This story is part of an ongoing campaign called theAlphabet of Illiteracy. By using letters themselves—the foundation of reading and writing—Project Literacy examines the ways illiteracy underpins some of the greatest challenges facing the world today. Below, we explore the letter O for “overdose.”
Target's clearly legible prescription labels were designed by a School of Visual Arts graduate—and they’re the exception in the United States. Image via (cc) Flickr user Bart.
Think about your most recent prescription medication bottle. The colors, symbols, fonts, and information contained there each served a specific purpose. But was that information understandable?
For many people, it’s not. Half of U.S. patients don't understand the health information they receive, according to an estimate by the American Medical Association. The average American reads at an eighth-grade level, whereas most healthcare information, including labels on prescriptions, is written for college graduates. And that doesn't even take into consideration people who struggle with English as a second language.
“If I could get the word ‘twice’ off every prescription bottle in America, I could retire,” says Dr. Ruth Parker, a clinician and professor at Emory University in Atlanta. “It’s a simple word to pronounce and say, but what does twice even mean? 8 a.m. and 4 p.m.? Morning and evening? It doesn’t make any sense.”
Parker is part of a research movement to redesign the prescription bottle label. According to a 2010 study, 75 percent of U.S. adults can’t fully identify a prescription’s indication for use, leading to non-adherence and poorer health outcomes. For older adults who receive an average of 27 prescriptions per year, written by up to eight different providers, the problems can be even more stark.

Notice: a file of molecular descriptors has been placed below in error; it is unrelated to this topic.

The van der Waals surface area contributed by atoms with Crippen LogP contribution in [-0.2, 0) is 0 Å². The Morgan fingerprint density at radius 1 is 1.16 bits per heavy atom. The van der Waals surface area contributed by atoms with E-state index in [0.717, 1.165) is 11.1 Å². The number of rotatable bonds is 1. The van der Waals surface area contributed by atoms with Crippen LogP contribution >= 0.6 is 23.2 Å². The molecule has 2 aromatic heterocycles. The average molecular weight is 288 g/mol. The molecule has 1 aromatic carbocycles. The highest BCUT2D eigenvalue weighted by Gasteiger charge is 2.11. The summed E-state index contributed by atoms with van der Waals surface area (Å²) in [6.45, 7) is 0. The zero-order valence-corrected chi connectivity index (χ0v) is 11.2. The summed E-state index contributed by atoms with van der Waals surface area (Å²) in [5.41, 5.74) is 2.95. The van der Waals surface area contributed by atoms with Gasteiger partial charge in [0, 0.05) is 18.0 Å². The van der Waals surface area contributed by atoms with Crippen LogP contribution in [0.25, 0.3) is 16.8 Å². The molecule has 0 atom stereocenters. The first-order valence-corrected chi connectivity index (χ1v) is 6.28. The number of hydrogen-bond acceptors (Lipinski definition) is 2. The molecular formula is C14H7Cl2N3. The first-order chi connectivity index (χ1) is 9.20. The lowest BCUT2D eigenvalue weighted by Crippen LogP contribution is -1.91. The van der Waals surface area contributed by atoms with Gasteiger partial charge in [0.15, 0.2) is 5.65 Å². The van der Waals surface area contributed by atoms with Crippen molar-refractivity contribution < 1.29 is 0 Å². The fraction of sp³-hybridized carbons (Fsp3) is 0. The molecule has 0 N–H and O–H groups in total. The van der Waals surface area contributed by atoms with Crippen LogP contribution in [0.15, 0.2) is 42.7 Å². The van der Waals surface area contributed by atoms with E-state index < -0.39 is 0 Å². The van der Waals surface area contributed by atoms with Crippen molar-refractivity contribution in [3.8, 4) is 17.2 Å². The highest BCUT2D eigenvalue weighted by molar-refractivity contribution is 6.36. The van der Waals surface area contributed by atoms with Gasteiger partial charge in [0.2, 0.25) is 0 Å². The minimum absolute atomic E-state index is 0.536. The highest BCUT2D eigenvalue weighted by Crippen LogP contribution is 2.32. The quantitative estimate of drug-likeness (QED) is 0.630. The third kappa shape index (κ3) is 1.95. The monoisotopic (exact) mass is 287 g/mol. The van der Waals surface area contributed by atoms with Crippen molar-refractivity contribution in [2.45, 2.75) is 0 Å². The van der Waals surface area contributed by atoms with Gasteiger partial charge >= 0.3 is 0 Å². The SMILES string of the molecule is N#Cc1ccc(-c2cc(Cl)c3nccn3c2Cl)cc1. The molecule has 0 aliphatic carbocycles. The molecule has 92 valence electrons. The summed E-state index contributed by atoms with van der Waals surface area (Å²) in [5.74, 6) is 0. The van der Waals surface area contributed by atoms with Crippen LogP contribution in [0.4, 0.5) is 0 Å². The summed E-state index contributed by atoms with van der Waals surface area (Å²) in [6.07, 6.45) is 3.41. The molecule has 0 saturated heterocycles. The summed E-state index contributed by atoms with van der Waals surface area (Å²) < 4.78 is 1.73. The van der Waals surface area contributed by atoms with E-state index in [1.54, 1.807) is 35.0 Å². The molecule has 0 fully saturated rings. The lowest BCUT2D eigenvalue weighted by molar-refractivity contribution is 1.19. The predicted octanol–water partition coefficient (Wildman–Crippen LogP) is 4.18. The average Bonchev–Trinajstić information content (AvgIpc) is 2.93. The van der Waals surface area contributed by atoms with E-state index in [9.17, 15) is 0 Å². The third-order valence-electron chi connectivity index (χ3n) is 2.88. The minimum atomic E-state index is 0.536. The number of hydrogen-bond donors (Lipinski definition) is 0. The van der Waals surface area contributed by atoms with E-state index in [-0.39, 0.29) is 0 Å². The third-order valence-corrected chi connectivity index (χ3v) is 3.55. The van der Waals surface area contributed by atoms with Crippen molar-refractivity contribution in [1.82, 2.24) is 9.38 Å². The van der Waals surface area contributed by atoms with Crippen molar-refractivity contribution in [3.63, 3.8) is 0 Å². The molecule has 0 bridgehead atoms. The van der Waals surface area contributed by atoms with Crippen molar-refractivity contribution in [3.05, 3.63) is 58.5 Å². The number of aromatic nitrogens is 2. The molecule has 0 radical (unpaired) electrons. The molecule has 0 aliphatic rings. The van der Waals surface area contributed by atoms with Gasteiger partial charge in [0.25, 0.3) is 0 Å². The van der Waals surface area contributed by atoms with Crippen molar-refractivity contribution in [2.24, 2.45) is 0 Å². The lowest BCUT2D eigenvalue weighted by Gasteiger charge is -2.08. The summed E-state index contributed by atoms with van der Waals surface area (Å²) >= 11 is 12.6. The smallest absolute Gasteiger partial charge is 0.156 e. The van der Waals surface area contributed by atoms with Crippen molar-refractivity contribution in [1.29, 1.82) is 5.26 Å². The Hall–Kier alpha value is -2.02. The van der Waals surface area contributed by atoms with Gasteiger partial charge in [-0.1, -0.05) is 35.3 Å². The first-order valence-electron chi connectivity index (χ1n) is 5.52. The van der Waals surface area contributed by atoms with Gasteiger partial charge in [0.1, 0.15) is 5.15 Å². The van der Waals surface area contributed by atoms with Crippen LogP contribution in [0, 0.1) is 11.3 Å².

Though health illiteracy is a global phenomenon, the trouble with prescription labels themselves may be most pronounced in the United States. In Europe, medication is rarely dispensed in “loose pill” form (placed in amber vials as they are in America), says Michael Wolf, a researcher at Northwestern University in Evanston, Illinois. Rather, a “unit of dose delivery” (a single dose per package) is more common. “That creates a bit of a change compared to here, especially in terms of labeling.” An international meeting planned for this summer in Buenos Aires will address a global perspective on labeling, and the need for cultural awareness.
“A prescription drug label is the last form of communication we have between the patient and the provider,” says Anandi Law, a researcher at Western University of Health Sciences in Pomona, California. “Patients have to be able to translate all that information into action.” According to a 2006 Institute of Medicine report, an estimated 1.5 million preventable adverse drug events in the U.S.—including overdose, non-adherence, and interactions—occur every year, costing nearly $1 billion.